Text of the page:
Hangover Headache Help

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The night before, one more glass of champagne seemed like a great idea. Next morning, your throbbing head suggests otherwise.

The last time this happened, you swore off overdrinking for good. That plan would have worked. But being someone who loses count from time to time, it was not the plan for you.

Many, many others are in the same boat. A 1992 Danish survey found nearly three-fourths of adults there occasionally suffer hangover headache, making it the most common form of headache reported.

Short of abstinence, is there any way to prevent a headache from too much alcohol? Is there a cure?

There is, indeed, quite a lot you can do, says neurologist Christine Lay, MD, of The Headache Institute, Roosevelt Hospital, in New York City.

Lay and colleague Christina Sun, MD, authored a forthcoming article on this condition in Headache, the journal of the American Headache Society.

Why We Get Hangover Headaches

Hangovers almost always come with a hideous headache. But you don't have to drink too much to get a hangover headache.

Lay says infrequent, light drinkers are more likely than heavy drinkers to suffer such headaches.

"You don't necessarily have to overdo it. Even dipping in just a little bit can cause a headache," she says.

This is because alcohol has both direct and indirect effects that contribute to headache.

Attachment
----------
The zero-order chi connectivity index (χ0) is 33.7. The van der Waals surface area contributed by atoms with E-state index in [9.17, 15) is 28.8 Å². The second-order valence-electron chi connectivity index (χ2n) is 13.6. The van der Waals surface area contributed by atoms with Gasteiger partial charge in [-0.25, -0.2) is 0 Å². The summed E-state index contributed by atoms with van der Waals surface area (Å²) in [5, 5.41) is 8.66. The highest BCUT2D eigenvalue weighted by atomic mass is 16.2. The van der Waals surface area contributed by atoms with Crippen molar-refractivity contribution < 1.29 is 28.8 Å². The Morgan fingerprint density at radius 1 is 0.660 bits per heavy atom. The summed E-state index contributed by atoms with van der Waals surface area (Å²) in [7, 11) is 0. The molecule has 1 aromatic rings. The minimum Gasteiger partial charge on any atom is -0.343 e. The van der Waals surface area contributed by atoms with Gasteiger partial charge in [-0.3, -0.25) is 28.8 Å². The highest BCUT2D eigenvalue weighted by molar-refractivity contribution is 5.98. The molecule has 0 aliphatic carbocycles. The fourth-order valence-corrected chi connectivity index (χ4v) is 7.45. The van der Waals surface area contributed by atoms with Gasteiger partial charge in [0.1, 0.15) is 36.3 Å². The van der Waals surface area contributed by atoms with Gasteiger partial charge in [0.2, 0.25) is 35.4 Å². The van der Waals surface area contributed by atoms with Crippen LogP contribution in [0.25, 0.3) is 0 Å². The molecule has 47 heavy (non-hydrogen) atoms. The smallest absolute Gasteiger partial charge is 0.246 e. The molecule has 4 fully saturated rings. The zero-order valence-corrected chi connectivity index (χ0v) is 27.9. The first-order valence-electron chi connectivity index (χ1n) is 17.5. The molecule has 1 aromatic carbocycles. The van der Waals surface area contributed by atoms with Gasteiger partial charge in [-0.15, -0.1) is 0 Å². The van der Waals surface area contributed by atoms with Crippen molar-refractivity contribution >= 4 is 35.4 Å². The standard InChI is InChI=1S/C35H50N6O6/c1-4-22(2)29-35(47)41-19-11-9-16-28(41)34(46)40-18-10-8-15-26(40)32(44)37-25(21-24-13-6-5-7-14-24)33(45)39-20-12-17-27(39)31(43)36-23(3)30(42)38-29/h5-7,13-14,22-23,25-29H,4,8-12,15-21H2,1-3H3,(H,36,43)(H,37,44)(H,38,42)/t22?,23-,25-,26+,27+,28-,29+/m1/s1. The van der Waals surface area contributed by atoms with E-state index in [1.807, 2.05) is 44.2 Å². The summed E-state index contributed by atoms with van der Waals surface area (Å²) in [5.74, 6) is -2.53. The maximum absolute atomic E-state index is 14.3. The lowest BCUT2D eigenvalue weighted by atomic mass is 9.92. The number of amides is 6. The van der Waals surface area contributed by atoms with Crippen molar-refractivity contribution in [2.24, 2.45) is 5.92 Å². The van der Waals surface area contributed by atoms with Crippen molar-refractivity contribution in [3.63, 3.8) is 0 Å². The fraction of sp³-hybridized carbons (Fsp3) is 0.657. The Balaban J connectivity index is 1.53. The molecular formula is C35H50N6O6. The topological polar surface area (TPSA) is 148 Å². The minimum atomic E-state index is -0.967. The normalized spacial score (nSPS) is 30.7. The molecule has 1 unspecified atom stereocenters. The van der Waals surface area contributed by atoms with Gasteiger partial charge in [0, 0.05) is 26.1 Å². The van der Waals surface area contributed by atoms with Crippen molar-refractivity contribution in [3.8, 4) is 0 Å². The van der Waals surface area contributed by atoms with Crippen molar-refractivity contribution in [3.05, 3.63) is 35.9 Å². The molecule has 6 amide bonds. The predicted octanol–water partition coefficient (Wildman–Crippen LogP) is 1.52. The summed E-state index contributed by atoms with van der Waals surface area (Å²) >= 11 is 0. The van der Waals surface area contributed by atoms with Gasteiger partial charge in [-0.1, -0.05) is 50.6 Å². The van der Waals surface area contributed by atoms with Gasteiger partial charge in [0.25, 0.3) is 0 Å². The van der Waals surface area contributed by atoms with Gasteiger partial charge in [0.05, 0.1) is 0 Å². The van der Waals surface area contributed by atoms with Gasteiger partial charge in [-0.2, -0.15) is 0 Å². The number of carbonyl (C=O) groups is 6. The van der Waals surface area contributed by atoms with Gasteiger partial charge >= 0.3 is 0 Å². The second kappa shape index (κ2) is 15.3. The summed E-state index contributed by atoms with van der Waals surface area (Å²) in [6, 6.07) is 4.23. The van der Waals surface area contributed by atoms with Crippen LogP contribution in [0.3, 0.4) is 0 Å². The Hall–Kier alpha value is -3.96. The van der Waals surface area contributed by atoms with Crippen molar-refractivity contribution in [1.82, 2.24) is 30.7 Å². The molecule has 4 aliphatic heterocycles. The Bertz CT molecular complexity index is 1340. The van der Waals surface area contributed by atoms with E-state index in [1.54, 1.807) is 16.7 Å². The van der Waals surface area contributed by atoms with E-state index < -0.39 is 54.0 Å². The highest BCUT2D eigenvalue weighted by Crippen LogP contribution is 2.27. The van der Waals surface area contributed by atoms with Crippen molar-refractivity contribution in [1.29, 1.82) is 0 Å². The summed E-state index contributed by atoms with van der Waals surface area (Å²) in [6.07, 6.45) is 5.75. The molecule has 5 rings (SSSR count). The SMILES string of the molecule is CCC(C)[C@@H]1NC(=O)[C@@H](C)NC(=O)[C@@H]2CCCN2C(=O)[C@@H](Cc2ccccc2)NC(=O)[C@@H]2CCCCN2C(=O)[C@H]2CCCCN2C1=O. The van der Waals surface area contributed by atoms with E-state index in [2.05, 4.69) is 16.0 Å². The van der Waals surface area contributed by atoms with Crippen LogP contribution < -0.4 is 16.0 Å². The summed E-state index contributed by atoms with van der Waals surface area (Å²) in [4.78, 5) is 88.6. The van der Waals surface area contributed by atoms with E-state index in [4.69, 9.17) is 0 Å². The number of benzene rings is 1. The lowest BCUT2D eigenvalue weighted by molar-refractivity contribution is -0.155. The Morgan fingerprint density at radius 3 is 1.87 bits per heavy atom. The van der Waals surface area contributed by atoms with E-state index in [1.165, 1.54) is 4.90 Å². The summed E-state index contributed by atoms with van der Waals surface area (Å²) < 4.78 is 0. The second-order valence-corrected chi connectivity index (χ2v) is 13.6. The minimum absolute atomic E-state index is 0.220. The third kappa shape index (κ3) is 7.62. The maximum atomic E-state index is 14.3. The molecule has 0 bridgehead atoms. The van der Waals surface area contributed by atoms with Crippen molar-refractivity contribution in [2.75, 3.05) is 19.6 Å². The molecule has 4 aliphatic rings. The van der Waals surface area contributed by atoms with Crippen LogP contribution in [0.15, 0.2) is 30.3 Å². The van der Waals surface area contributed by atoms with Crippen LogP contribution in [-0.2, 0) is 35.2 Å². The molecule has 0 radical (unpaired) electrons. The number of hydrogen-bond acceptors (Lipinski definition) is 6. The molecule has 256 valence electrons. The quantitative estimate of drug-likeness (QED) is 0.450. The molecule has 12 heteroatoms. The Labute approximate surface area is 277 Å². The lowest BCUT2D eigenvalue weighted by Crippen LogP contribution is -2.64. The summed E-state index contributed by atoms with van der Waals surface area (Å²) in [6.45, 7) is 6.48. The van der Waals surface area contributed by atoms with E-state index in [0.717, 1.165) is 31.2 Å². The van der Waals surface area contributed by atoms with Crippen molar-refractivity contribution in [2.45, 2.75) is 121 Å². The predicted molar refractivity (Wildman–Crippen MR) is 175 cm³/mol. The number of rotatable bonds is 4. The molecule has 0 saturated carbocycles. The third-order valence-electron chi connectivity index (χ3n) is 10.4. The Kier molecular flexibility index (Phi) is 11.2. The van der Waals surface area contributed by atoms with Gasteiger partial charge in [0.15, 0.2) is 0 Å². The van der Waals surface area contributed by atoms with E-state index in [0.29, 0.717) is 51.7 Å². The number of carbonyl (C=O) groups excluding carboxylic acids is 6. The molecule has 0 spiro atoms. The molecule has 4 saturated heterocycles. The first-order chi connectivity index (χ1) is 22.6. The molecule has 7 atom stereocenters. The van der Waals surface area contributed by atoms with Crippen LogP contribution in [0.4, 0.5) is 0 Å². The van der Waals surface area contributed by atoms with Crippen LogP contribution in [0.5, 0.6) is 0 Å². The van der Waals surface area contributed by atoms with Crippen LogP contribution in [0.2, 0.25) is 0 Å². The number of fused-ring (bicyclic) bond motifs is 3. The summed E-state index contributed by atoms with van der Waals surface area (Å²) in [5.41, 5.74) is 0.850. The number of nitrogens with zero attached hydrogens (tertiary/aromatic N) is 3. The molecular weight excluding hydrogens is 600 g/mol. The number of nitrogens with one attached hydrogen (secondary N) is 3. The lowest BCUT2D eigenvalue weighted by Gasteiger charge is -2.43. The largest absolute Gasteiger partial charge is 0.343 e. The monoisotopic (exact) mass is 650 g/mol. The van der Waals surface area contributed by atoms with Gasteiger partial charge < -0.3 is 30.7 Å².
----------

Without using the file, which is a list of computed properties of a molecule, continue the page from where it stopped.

The first thing alcohol does is cause dehydration. Alcohol switches off an anti-dehydration mechanism in the body, causing you to urinate more often than you should.

Alcohol also stresses your liver, making it less able to produce glucose. Glucose -- sugar -- is the fuel that drives every cell in you body. Brain cells are particularly susceptible to a shortage of this fuel.

Alcohol also affects the chemicals that cells in your body use to communicate with each other. One of these chemicals is prostaglandin, which regulates the way you feel pain, among other things.

Finally, alcohol has an inflammatory effect, making your blood vessels swell. This is why some people don't have to wait until morning for their headache.

The main indirect effects of alcohol come from a chemical called acetaldehyde, made as your body processes the booze.

This chemical works like a drug, making you sweat and flush, your heart race, and your stomach turn nauseous. If enough acetaldehyde accumulates in your body, you vomit.

Another indirect effect of alcohol is disturbed sleep. This is why it's so hard to "sleep off" a hangover.

"When you drink too much, you feel like going to sleep -- but there is a paradoxical awakening during the night," Lay says. "Alcohol interferes with rapid-eye movement sleep; and people wake frequently. This waking contributes to headache."

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